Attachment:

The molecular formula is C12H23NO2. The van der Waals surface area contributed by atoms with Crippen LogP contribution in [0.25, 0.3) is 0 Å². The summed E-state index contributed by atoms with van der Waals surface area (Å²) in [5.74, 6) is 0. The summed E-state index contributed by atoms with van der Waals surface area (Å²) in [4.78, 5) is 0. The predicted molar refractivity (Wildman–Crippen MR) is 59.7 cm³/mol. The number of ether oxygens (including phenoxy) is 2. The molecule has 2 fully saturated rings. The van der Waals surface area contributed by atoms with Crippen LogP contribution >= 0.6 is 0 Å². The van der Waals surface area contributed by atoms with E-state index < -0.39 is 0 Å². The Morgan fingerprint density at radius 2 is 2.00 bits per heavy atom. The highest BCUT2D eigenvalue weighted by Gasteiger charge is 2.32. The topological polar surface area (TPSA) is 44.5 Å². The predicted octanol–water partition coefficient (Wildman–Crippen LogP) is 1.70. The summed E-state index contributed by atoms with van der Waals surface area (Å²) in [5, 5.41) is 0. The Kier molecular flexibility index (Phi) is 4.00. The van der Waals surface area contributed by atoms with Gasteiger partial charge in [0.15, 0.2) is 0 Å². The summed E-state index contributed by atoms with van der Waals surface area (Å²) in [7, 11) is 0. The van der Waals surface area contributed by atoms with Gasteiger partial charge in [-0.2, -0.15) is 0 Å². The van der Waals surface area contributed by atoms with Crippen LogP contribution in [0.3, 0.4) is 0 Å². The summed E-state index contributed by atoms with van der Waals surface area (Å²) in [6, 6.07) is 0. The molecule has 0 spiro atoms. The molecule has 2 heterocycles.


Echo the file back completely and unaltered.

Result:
The molecular formula is C12H23NO2. The van der Waals surface area contributed by atoms with Crippen LogP contribution in [0.25, 0.3) is 0 Å². The summed E-state index contributed by atoms with van der Waals surface area (Å²) in [5.74, 6) is 0. The summed E-state index contributed by atoms with van der Waals surface area (Å²) in [4.78, 5) is 0. The predicted molar refractivity (Wildman–Crippen MR) is 59.7 cm³/mol. The number of ether oxygens (including phenoxy) is 2. The molecule has 2 fully saturated rings. The van der Waals surface area contributed by atoms with Crippen LogP contribution >= 0.6 is 0 Å². The van der Waals surface area contributed by atoms with E-state index < -0.39 is 0 Å². The Morgan fingerprint density at radius 2 is 2.00 bits per heavy atom. The highest BCUT2D eigenvalue weighted by Gasteiger charge is 2.32. The topological polar surface area (TPSA) is 44.5 Å². The predicted octanol–water partition coefficient (Wildman–Crippen LogP) is 1.70. The summed E-state index contributed by atoms with van der Waals surface area (Å²) in [5, 5.41) is 0. The Kier molecular flexibility index (Phi) is 4.00. The van der Waals surface area contributed by atoms with Gasteiger partial charge in [0.15, 0.2) is 0 Å². The summed E-state index contributed by atoms with van der Waals surface area (Å²) in [7, 11) is 0. The van der Waals surface area contributed by atoms with Gasteiger partial charge in [-0.2, -0.15) is 0 Å². The van der Waals surface area contributed by atoms with Crippen LogP contribution in [0.3, 0.4) is 0 Å². The summed E-state index contributed by atoms with van der Waals surface area (Å²) in [6, 6.07) is 0. The molecule has 0 spiro atoms. The molecule has 2 heterocycles.